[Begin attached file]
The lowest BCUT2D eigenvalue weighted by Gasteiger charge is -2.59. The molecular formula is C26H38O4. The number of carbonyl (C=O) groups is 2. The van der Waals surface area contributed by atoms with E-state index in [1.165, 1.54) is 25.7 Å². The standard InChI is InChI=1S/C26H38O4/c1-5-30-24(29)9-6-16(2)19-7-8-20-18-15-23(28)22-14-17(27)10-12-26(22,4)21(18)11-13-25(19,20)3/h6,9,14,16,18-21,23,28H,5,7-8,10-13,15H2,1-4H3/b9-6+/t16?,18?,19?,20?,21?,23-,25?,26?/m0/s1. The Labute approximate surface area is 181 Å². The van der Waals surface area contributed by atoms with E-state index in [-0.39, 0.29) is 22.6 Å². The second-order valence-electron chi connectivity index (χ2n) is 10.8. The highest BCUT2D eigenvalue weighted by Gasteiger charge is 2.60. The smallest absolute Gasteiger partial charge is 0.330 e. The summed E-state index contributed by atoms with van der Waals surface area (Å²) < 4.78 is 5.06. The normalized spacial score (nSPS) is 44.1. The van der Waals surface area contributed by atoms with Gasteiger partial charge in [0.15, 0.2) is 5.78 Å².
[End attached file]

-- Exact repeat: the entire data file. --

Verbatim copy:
The lowest BCUT2D eigenvalue weighted by Gasteiger charge is -2.59. The molecular formula is C26H38O4. The number of carbonyl (C=O) groups is 2. The van der Waals surface area contributed by atoms with E-state index in [1.165, 1.54) is 25.7 Å². The standard InChI is InChI=1S/C26H38O4/c1-5-30-24(29)9-6-16(2)19-7-8-20-18-15-23(28)22-14-17(27)10-12-26(22,4)21(18)11-13-25(19,20)3/h6,9,14,16,18-21,23,28H,5,7-8,10-13,15H2,1-4H3/b9-6+/t16?,18?,19?,20?,21?,23-,25?,26?/m0/s1. The Labute approximate surface area is 181 Å². The van der Waals surface area contributed by atoms with E-state index in [-0.39, 0.29) is 22.6 Å². The second-order valence-electron chi connectivity index (χ2n) is 10.8. The highest BCUT2D eigenvalue weighted by Gasteiger charge is 2.60. The smallest absolute Gasteiger partial charge is 0.330 e. The summed E-state index contributed by atoms with van der Waals surface area (Å²) < 4.78 is 5.06. The normalized spacial score (nSPS) is 44.1. The van der Waals surface area contributed by atoms with Gasteiger partial charge in [0.15, 0.2) is 5.78 Å².